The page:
In Part III, he explores various analogies between belief in God and belief in other minds. He concludes that these two beliefs are in the same epistemic boat: if one is rationally justified, so is the other. Since belief in other minds is rational, Plantinga argues, so is belief in God; the book has the following chapters: Part I: Natural Theology Ch 1: The Cosmological Argument Ch 2: The Ontological Argument - I Ch 3: The Ontological Argument - II Ch 4: The Teleological ArgumentPart II: Natural Atheology Ch 5: The Problem of Evil Ch 6: The Free Will Defense Ch 7: Verificationism and other AtheologicaPart III: God and Other Minds Ch 8: Other Minds and Analogy Ch 9: Alternatives to the Analogical Position Ch 10: God and Analogy Michael A. Slote in The Journal of Philosophy considered that "his book is one of the most important to have appeared in this century on the philosophy of religion, makes outstanding contributions to our understanding of the problem of other minds as well". According to philosopher William Lane Craig and Other Minds helped to revitalize philosophy of religion after the palmy days of logical positivism by applying "the tools of analytic philosophy to questions in the Philosophy of Religion with an unprecedented rigor and creativity."Plantinga's response to the problem of evil--the so-called free will defense, which argues that it is possible that God could not have created a world with a better balance of good over evil than does the actual world--provoked considerable scholarly discussion.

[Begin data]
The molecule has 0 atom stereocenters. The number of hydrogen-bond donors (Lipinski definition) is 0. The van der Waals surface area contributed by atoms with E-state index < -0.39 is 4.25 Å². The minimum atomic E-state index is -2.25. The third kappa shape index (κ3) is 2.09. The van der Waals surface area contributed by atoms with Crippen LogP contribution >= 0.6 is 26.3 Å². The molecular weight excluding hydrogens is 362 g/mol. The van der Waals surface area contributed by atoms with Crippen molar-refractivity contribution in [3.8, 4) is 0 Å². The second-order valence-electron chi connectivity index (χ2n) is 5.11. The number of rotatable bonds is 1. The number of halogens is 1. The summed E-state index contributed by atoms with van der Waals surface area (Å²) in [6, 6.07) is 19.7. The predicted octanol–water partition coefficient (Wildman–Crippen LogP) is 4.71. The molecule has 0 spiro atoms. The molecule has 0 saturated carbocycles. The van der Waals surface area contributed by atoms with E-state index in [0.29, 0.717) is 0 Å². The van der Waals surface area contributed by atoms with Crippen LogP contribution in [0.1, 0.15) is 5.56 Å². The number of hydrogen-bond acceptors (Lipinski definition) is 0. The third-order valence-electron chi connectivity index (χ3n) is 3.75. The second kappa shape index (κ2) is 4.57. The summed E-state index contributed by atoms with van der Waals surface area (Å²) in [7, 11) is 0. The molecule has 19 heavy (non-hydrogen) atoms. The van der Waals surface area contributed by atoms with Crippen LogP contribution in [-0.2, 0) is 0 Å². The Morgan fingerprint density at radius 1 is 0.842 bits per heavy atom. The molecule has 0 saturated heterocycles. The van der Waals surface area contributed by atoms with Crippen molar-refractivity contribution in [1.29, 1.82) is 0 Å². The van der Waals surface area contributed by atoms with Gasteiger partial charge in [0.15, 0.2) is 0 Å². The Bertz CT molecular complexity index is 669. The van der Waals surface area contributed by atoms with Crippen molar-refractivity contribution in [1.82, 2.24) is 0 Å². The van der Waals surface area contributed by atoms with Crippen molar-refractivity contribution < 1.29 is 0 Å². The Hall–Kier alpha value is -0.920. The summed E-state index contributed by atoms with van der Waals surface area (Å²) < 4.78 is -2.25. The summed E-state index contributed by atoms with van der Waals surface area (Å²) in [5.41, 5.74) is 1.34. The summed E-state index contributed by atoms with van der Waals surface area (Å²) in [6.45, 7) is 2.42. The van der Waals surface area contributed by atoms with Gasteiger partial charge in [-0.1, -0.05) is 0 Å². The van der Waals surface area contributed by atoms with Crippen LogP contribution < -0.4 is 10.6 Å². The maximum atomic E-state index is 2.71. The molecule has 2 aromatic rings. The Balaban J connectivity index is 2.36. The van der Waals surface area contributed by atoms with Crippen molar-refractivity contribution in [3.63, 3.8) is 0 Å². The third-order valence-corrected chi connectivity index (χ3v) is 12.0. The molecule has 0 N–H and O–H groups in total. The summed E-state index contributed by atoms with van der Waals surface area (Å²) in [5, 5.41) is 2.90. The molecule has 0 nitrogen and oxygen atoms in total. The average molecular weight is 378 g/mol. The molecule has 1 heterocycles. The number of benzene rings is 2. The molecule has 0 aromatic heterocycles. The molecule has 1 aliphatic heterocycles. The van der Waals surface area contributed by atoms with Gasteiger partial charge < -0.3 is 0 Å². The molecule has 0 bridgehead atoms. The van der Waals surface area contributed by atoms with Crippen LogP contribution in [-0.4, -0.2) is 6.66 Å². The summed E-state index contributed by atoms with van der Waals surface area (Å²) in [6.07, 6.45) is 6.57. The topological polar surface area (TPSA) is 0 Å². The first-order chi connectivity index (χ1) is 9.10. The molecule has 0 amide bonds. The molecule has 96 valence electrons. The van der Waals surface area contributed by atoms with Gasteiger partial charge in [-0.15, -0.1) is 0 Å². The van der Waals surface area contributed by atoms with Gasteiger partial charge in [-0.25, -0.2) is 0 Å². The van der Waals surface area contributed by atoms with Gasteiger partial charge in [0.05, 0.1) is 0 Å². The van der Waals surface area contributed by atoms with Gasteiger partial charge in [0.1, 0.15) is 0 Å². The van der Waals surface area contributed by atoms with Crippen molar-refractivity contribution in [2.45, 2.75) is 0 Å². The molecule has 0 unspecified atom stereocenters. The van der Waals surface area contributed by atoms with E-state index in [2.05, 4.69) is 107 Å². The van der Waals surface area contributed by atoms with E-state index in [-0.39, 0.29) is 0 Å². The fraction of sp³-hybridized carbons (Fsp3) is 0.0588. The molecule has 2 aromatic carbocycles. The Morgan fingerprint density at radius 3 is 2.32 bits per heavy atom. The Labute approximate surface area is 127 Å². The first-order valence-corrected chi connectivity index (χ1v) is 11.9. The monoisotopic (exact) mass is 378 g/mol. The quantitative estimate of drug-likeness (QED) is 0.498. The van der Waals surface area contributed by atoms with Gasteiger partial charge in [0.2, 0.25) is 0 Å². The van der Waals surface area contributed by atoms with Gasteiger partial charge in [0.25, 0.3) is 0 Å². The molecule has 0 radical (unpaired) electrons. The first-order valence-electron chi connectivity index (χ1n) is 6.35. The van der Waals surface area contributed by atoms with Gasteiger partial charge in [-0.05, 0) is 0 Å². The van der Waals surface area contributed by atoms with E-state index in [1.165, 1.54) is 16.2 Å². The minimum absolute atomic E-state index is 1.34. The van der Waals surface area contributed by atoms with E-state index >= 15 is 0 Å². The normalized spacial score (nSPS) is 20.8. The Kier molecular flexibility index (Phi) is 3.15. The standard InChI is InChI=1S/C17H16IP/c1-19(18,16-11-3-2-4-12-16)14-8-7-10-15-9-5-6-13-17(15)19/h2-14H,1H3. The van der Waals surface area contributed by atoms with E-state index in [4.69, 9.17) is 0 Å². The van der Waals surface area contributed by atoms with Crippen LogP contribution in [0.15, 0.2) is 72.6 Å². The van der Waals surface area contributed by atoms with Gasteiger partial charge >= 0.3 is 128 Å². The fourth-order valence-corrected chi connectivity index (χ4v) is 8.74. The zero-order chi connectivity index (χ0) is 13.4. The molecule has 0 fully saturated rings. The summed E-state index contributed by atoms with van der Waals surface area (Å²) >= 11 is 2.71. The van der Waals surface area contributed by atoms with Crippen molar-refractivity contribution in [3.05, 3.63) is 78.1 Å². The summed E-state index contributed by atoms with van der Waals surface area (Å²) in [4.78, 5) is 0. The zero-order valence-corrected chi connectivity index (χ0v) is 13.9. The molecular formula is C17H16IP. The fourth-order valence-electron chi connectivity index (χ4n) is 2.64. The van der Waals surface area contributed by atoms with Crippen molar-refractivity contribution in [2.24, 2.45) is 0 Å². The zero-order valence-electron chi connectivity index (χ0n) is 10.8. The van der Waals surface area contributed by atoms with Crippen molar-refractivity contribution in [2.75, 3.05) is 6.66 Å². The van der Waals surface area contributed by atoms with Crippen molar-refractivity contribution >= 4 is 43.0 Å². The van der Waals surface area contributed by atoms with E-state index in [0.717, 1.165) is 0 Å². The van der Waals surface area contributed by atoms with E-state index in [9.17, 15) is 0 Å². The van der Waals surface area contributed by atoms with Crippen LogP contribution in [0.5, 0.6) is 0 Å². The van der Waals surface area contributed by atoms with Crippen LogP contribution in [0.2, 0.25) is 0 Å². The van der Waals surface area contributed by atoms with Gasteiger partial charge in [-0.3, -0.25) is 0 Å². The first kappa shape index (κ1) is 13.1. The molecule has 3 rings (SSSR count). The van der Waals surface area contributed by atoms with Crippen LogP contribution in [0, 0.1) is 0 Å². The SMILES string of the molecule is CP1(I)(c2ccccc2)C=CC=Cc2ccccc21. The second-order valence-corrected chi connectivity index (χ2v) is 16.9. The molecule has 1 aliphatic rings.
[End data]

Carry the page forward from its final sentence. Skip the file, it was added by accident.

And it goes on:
Problem of other minds SEP article on Other Minds
Kado Station is a railway station in the town of Mitane, Yamamoto District Akita Prefecture, operated by East Japan Railway Company. Kado Station is served by the Ōu Main Line, is located 338.4 km from the terminus of the line at Fukushima Station. Kado Station has one side platform and one island platform serving three tracks, connected by a footbridge. Track 2 is used for freight trains changing direction. Kado Station is a simple consignment station, administered by Higashi-Noshiro Station, operated by Mitane municipal authority, with point-of-sales terminal installed. Ordinary tickets, express tickets, reserved-seat tickets for all JR lines are on sale. Kado Station was opened on August 1, 1902 as a station on the Japanese Government Railways, serving the town of Kado, Akita; the JGR became the JNR after World War II. The station was absorbed into the JR East network upon the privatization of the JNR on April 1, 1987. A new station building was completed in July 2007. In fiscal 2018, the station was used by an average of 135 passengers daily.